In Mezzanine's first 5 years of business, the company did a lot of competitive intelligence (CI) projects. Between 2005 and 2010, we did around 40 CI projects. Some projects were big, like the 6-month project we did for a credit card company. Others were small, like a two-week project on pricing for a steel processing company.
It was easy to see why we got hired to do these projects; as a third party, we were in a better position to access information than the employees of our clients. Don’t get me wrong, this competitive intelligence work wasn’t phone-tapping or anything shady. But it was tough work, which meant it wasn’t cheap – although that didn’t stop clients from hiring us.
The reason that clients wanted competitive intelligence was clear. In order to develop new offerings, companies needed to have a good understanding of what competitors were doing. If you subscribe to the 3Cs model of business strategy (Company, Customer, Competitor), the importance of knowing your competition is clear:
Good business strategy lies at the heart of the 3 Cs. You can’t develop a good strategy if you don’t have a solid understanding of the 3 elements:
- your Company (its strengths, weaknesses, assets and objectives)
- your Customers (their wants, needs and buying behavior)
- your Competition (their offerings, pricing, limitations and objectives).
This model is as valid today as it was when I started Mezzanine. Whenever I talk with a CEO who says his / her company is struggling, I go back to this model and work through it. Usually the solution can be found in one of the elements – or a combination of two or all three elements.
But lately, as I see more ground-breaking business models and innovation that completely re-invent industries, the question I’ve been wondering is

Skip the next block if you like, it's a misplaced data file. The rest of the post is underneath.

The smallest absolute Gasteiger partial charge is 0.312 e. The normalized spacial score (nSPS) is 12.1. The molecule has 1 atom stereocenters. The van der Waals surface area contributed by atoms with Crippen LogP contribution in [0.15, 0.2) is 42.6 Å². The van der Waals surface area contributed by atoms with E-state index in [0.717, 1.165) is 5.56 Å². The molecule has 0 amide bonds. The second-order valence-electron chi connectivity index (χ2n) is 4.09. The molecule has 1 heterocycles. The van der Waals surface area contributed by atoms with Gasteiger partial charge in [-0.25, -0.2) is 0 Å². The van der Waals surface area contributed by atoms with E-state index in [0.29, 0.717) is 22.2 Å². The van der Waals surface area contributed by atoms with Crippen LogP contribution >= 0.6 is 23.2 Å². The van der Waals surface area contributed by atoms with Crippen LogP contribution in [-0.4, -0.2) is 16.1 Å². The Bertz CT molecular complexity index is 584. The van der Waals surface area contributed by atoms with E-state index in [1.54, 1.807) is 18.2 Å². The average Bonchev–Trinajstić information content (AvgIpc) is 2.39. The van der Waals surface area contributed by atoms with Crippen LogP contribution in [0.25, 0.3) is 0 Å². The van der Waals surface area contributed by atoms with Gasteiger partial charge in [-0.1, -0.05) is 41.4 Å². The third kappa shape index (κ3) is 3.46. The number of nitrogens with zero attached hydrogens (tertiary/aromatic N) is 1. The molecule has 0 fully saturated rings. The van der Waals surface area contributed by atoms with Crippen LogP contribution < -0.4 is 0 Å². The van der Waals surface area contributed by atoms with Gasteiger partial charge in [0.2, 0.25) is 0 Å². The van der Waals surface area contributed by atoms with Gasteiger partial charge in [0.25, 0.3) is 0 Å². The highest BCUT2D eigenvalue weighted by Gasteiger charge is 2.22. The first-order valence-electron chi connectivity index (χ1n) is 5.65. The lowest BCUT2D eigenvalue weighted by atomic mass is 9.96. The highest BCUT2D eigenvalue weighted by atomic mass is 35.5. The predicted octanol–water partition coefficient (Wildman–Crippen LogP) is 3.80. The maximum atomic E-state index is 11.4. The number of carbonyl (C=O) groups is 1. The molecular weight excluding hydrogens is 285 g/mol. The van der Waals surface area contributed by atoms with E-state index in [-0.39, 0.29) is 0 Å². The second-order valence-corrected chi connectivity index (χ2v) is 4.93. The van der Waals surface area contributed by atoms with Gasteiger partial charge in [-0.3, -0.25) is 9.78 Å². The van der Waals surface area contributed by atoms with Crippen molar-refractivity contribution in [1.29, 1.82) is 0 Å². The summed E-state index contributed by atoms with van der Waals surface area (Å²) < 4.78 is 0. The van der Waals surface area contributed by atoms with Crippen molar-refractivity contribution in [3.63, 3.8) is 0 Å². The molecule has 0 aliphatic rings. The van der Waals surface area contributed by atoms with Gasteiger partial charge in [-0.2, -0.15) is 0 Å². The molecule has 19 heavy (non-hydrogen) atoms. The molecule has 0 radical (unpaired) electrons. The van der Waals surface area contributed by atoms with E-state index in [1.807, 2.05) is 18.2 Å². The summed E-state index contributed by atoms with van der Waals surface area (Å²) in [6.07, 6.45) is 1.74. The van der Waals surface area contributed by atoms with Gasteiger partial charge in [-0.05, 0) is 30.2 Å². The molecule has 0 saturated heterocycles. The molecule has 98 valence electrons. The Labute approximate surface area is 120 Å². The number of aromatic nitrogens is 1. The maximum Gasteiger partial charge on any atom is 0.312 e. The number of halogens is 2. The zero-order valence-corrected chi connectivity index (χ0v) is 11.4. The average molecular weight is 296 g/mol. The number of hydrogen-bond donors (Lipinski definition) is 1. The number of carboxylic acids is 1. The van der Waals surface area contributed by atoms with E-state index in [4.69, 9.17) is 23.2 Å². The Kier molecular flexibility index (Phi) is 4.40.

In this age of disruption, does competitive intelligence matter?
If you’re running a taxi company, does it really matter what your fellow taxi companies are doing, when Uber has changed the model? If you’re running a hotel, does it matter what the place down the street is doing when everyone has migrated to Airbnb?
In short, should you bother doing competitive intelligence, or should you focus on coming up with a disruptive offering that will reinvent your market?
I think the answer is yes, and yes.
The Role of Competitive Intelligence Today
There’s still a role for traditional competitive intelligence and knowing what your competitors are doing and how they’re doing it. Here’s why:
1. Your customers will know these things
When your sales people are talking with prospects, they need to be able to respond to customer queries about how your product or service compares with the competition. Being ignorant about these things will make everyone in your business appear less competent than they probably are.
2. You can gain insights from what competitors are doing, which will help you develop new service
The point of competitive intelligence isn’t necessarily to outright copy what your competition is doing (although that is often the result of this work). The real purpose of competitive intelligence is to be able to see a market holistically, understand how it’s evolving and develop products and services that map to where the market is evolving.
For hockey fans, the best analogy to this is the description of why Wayne Gretzky was such a good player – because he knew where the puck was located in a given moment, and more importantly – he knew where the puck was going to be a few moments in the future.
3. The likelihood of industry disruption is low
I don’t want to discount the chaos that emerges when an industry is disrupted. It puts the majority of competitors out of business in less than a decade. It throws countless people out of work, is the cause of major owner and shareholder losses, and decimates suppliers and vendors associated with the traditional operators.
But the reality is that disruption doesn’t happen that often. The reason Airbnb, Uber, Spotify and Amazon are so easily pointed to are because they’re highly successful. They are the exceptions - not the rule - in day-to-day business. And most small and mid-size B2B companies need to focus on the practical reality of running their businesses day-to-day.
So they should invest a certain amount in understanding what their competitors are doing and how they’re doing it, to make sure they can continue to evolve their businesses, for next week, next month and next year.
This isn’t to negate the importance of disruption and looking out for opportunities to dramatically reinvent what your business offers to customers and how your industry defines itself. In fact, competitive intelligence is a useful input to that thinking process – not an alternative to it.